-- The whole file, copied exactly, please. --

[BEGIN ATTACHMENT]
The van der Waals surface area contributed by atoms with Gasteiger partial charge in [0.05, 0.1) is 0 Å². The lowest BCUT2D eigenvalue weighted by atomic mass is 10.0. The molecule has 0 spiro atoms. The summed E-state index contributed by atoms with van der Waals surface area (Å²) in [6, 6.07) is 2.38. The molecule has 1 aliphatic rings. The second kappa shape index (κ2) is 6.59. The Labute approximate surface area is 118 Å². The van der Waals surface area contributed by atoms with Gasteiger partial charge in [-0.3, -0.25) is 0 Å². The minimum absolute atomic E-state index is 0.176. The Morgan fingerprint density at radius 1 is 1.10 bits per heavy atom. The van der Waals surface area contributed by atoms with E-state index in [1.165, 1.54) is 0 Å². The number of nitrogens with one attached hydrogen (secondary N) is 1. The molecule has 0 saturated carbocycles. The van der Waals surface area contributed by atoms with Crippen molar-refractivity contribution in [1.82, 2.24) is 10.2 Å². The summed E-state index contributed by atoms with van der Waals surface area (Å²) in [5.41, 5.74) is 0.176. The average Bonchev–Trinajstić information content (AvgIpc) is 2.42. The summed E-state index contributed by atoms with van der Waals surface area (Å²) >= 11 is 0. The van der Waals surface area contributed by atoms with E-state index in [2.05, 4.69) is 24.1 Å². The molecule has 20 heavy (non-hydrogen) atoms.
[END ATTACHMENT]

The van der Waals surface area contributed by atoms with Gasteiger partial charge in [0.05, 0.1) is 0 Å². The lowest BCUT2D eigenvalue weighted by atomic mass is 10.0. The molecule has 0 spiro atoms. The summed E-state index contributed by atoms with van der Waals surface area (Å²) in [6, 6.07) is 2.38. The molecule has 1 aliphatic rings. The second kappa shape index (κ2) is 6.59. The Labute approximate surface area is 118 Å². The van der Waals surface area contributed by atoms with Gasteiger partial charge in [-0.3, -0.25) is 0 Å². The minimum absolute atomic E-state index is 0.176. The Morgan fingerprint density at radius 1 is 1.10 bits per heavy atom. The van der Waals surface area contributed by atoms with E-state index in [1.165, 1.54) is 0 Å². The number of nitrogens with one attached hydrogen (secondary N) is 1. The molecule has 0 saturated carbocycles. The van der Waals surface area contributed by atoms with Crippen molar-refractivity contribution in [1.82, 2.24) is 10.2 Å². The summed E-state index contributed by atoms with van der Waals surface area (Å²) in [5.41, 5.74) is 0.176. The average Bonchev–Trinajstić information content (AvgIpc) is 2.42. The summed E-state index contributed by atoms with van der Waals surface area (Å²) >= 11 is 0. The van der Waals surface area contributed by atoms with E-state index in [2.05, 4.69) is 24.1 Å². The molecule has 20 heavy (non-hydrogen) atoms.